Losing title will hurt less than 2007, says Hamilton
By Alan Baldwin
MEXICO CITY (Reuters) - Lewis Hamilton accepts he is more likely to lose the Formula One title than win it, even if he is giving it his best shot, but failure will hurt less than in 2007 when he missed out by a single point.
The triple world champion's victory in Mexico on Sunday was the 51st of his career, putting him second equal on the all-time lists with France's Alain Prost.
"I am not focused on the championship now, I am focused on trying to win these races, performing at my best," said the Mercedes driver, 19 points behind team mate Nico Rosberg with two rounds remaining.
Rosberg will be champion for the first time if the German triumphs in Brazil, a race he has dominated from pole position for the past two years and that Hamilton has yet to win, next week.
Asked whether he was prepared to lose, Hamilton said he had been there before.
"I lost in 2007 and I know it won’t be as painful as then," he said, referring to his rookie season with McLaren when he was pipped in the final race in Brazil by Ferrari's Kimi Raikkonen.
"I have lost many races and championships in my career so it is not like I haven’t experienced it. I am in a scenario now where there is more of a chance I will lose it than win it. It is hard to swallow but it is what it is.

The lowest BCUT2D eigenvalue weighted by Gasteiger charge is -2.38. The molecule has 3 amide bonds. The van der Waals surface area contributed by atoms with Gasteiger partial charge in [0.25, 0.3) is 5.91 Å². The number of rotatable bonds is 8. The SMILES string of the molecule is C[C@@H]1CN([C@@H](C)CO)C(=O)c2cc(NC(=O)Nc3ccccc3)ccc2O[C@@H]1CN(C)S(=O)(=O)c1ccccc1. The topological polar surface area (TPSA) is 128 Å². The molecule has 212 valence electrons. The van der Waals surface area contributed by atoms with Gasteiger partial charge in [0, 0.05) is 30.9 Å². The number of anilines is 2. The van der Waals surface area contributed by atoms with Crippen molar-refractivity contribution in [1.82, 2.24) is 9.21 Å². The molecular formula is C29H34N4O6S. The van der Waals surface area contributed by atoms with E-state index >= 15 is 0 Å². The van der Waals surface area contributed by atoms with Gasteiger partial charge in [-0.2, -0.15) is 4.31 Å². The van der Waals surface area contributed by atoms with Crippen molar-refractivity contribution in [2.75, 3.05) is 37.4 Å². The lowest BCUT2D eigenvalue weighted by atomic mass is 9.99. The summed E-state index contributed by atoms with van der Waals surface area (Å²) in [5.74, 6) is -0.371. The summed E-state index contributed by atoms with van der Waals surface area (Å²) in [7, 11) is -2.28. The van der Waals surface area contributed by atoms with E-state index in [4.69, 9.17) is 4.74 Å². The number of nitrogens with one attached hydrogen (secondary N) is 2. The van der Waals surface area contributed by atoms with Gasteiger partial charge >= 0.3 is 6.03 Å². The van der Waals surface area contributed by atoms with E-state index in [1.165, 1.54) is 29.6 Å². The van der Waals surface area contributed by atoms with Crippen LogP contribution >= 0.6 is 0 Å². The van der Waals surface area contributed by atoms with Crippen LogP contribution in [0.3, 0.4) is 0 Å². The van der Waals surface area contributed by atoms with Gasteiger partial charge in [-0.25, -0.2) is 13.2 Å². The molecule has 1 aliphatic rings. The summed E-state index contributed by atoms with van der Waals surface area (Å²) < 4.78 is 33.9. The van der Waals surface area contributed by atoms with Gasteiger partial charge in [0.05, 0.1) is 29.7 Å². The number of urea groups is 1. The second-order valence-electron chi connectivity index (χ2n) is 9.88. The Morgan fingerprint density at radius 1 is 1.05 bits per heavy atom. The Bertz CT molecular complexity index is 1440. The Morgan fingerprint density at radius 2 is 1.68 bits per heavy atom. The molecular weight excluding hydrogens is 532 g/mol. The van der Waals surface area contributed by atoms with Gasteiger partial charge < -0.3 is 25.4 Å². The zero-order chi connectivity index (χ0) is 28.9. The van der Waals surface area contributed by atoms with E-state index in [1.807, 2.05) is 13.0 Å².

"Life will move on, I will move on. I still have three (titles). I really hope next year I don’t have reliability problems."
Rosberg finished second on Sunday and Mercedes team boss Toto Wolff said there was now less pressure on the German.
"I think for Nico it’s maybe beneficial now because all this talking (about how) ‘you need to finish second in order to make it to the end’ is finished now," Wolff told reporters.
"He has it in his hands. If he wins the race in Brazil, he’s winning the championship early.
"I think this is maybe a bit easier in terms of tackling the situation with a little bit less pressure because he still has another go in Abu Dhabi."
Rosberg, the bookmakers' favourite, has adopted the mantra of one race at a time and said that would remain the same.
"I'm not going to change my approach," he said. "I'm going for the win in Brazil."
(Editing by Ed Osmond)